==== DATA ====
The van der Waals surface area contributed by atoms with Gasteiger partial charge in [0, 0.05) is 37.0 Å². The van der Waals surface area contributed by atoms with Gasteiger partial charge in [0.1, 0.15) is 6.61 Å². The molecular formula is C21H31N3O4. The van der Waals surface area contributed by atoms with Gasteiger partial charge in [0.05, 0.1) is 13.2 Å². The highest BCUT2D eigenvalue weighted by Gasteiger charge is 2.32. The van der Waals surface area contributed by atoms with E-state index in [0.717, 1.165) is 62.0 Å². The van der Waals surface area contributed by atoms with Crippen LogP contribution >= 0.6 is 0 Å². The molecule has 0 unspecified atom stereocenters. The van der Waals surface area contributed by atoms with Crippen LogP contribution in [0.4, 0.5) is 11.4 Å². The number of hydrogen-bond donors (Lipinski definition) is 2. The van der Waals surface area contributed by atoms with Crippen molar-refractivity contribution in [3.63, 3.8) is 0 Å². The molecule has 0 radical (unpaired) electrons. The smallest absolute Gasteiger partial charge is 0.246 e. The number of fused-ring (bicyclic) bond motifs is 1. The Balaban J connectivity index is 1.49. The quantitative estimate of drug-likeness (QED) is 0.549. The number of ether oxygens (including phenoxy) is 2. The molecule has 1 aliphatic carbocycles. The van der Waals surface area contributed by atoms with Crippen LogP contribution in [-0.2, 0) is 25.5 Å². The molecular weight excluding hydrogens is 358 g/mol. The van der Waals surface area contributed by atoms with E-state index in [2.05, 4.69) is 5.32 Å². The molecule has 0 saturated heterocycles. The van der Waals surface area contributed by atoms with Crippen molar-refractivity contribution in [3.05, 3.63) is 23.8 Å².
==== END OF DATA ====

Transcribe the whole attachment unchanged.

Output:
The van der Waals surface area contributed by atoms with Gasteiger partial charge in [0, 0.05) is 37.0 Å². The van der Waals surface area contributed by atoms with Gasteiger partial charge in [0.1, 0.15) is 6.61 Å². The molecular formula is C21H31N3O4. The van der Waals surface area contributed by atoms with Gasteiger partial charge in [0.05, 0.1) is 13.2 Å². The highest BCUT2D eigenvalue weighted by Gasteiger charge is 2.32. The van der Waals surface area contributed by atoms with E-state index in [0.717, 1.165) is 62.0 Å². The van der Waals surface area contributed by atoms with Crippen LogP contribution >= 0.6 is 0 Å². The molecule has 0 unspecified atom stereocenters. The van der Waals surface area contributed by atoms with Crippen LogP contribution in [0.4, 0.5) is 11.4 Å². The number of hydrogen-bond donors (Lipinski definition) is 2. The van der Waals surface area contributed by atoms with Crippen molar-refractivity contribution in [3.63, 3.8) is 0 Å². The molecule has 0 radical (unpaired) electrons. The smallest absolute Gasteiger partial charge is 0.246 e. The number of fused-ring (bicyclic) bond motifs is 1. The Balaban J connectivity index is 1.49. The quantitative estimate of drug-likeness (QED) is 0.549. The number of ether oxygens (including phenoxy) is 2. The molecule has 1 aliphatic carbocycles. The van der Waals surface area contributed by atoms with Crippen LogP contribution in [-0.2, 0) is 25.5 Å². The molecular weight excluding hydrogens is 358 g/mol. The van der Waals surface area contributed by atoms with E-state index in [2.05, 4.69) is 5.32 Å². The molecule has 0 saturated heterocycles. The van der Waals surface area contributed by atoms with Crippen molar-refractivity contribution in [3.05, 3.63) is 23.8 Å².